There are many different types of hearing loss. Understanding the different types of hearing loss and their terminology can help you to make the right choice when it comes to choosing a hearing aid.
Many agree that hearing aids are expensive. In fact, high hearing aid costs are often what prevent hearing impaired individuals from seeking treatment. In the following, we’ll address if the price of a hearing aid truly reflects quality, as well as what to look for when purchasing hearing aids.
As we age we naturally lose some of our ability to hear sound. An additional obstacle is that many (as many as 10%-15%) people separately acquire tinnitus. Officially tinnitus is defined as, "...is the perception of sound within the human ear (ringing of the ears) when no actual sound is present. Despite the origin of the name, "ringing" is only one of many sounds the person may perceive." For this afflicted it is no small matter.
Regardless of the amount of money you spend, at sometime you will face a whistling noise while wearing them. Occasionally, the sound is perfectly normal and not worthy of concern. Other times, it can be a sign that something is wrong. Let's take a moment to discuss this further.
We have created the following infographic to share some facts about hearing loss. We would be happy to answer any additional questions you may have!
When purchasing hearing aids there are two types of domes you are presented (really 3 with custom molds) with. Before we get into that lets first clarify what a "dome" is. A hearing aid dome is the small plastic bell-shaped piece at the end of the tube. This is the actual physical piece that is inserted in your ear. A proper fitting dome can make a huge difference in both comfort and quality while wearing your hearing aid.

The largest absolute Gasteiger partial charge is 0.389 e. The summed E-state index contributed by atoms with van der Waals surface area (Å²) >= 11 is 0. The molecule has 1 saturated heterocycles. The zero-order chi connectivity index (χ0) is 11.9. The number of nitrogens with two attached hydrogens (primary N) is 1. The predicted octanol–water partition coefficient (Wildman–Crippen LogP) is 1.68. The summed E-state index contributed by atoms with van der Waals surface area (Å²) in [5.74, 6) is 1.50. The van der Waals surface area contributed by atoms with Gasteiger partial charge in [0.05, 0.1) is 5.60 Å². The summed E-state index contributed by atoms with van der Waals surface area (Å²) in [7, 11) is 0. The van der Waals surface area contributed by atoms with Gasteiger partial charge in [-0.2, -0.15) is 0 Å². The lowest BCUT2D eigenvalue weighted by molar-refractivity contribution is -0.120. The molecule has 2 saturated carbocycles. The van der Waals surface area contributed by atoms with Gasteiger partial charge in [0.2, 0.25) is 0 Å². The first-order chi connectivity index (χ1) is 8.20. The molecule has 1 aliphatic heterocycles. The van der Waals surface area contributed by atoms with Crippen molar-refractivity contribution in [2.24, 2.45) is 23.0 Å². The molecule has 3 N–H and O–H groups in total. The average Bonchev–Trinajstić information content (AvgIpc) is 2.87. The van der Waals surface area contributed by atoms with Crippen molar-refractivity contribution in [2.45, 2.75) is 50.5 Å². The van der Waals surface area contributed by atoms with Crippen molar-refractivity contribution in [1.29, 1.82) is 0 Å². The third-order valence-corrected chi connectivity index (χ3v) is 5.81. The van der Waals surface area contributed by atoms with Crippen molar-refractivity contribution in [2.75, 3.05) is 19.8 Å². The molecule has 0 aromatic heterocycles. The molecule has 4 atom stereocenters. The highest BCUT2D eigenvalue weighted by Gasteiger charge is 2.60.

Another question we are often asked is what kind of batteries does a CIC hearing aid use. Due to the very small size needed to fit in the compact hearing aid, a size 10 battery is the most common. Our CIC hearing aid the TactEar 801 CIC also takes a size 10 battery. On average, a size 10 battery will last approximately 95 hours.
When we look through our monthly reports on what terms people Google to find us one of the most common phrases is, "What are the best hearing aid?". On the surface it may seem like a very simple question to answer. In reality the answer is much more complicated. In short, the best hearing aid is the one that matches your specific need and budget. If you go to an audiologist or hearing center they will test you and tell you the best hearing aid for you might be $3000 per ear.
Audiograms (or hearing tests) can be a bit confusing at first. You have a chart with Frequency along the top and Loudness down the side. You have a series of dots and lines across the graph. Occasionally, there will be notes written across the page. What does it all mean? Let's take a look.
In a recent paper published in The Hearing Review there was a bombshell released. Author Sergei Kochkin, PhD released a whole host of information regarding direct mail hearing aids and traditionally bought (audiologist office) hearing aids and how their overall satisfaction rates. While the entire article warrants reading, the long and the short of it is that direct mail hearing aid satisfaction is almost indistinguishable between direct mail purchased and traditionally purchased aids.